The electoral commission yesterday said it would review fundraising by the new Brexit Party founded by anti-EU populist Nigel Farage, which is predicted to win this week’s European elections.
“We are attending the Brexit Party’s office today to conduct a review of the systems it has in place to receive funds,” a spokesperson for the commission said in a statement.
“If there’s evidence that the law may have been broken, we will consider that in line with our enforcement policy.”
The move follows a growing furore around the financing of the fledgling eurosceptic party, set up by the controversial MEP in January in protest at the government’s failure to deliver Brexit.
It claims to have registered nearly 110,000 supporters paying £25 annual membership fees, but has drawn scrutiny for using a PayPal system that critics claim is too open.
British law only regulates donations to political parties over £500, which must come from UK citizens or UK-registered companies.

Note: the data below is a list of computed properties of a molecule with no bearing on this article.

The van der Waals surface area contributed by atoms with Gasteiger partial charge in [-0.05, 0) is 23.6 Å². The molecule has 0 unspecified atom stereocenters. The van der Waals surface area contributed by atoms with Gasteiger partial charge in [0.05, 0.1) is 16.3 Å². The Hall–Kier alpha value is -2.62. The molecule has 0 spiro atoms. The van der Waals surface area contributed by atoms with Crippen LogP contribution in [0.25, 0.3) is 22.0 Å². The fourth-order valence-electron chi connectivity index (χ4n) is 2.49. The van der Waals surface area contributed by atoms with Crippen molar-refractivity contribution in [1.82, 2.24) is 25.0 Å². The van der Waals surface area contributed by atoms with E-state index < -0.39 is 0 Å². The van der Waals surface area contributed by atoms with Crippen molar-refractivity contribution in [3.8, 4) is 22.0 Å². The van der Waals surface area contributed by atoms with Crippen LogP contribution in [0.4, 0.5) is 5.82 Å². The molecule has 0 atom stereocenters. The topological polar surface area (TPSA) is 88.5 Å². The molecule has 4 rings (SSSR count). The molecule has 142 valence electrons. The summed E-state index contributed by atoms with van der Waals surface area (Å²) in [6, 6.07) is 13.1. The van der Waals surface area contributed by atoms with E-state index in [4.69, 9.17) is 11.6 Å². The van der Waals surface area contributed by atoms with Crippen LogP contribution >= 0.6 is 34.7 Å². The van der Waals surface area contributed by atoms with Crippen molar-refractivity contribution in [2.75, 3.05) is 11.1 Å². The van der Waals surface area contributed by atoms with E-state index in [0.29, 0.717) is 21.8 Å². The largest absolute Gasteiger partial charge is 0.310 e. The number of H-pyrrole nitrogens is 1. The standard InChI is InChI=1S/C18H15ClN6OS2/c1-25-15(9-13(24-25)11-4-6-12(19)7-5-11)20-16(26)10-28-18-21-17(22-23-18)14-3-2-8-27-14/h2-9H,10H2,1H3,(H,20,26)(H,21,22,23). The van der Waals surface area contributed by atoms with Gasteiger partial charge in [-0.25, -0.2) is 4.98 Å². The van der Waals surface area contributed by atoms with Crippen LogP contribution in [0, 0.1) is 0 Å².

Labour MP Chris Bryant was among those to raise concerns, saying it would be “simple” for a foreign power or individual to donate “hundreds or thousands of £499 in sterling or other currencies”.
“Our democracy is basically up for sale,” he said.
The Daily Mirror newspaper last week reported it had signed up as a Brexit Party supporter under the name of Russian President Vladimir Putin, giving the address of the Kremlin in Russia.
“The Brexit Party, like all registered political parties, has to comply with laws that require any donation it accepts of over £500 to be from a permissible source,” the commission added in its statement.
Farage has branded the increasing interest in his new venture’s funding a “disgusting smear” and “conspiracy theorists doing their utmost to try and delegitimise” it.
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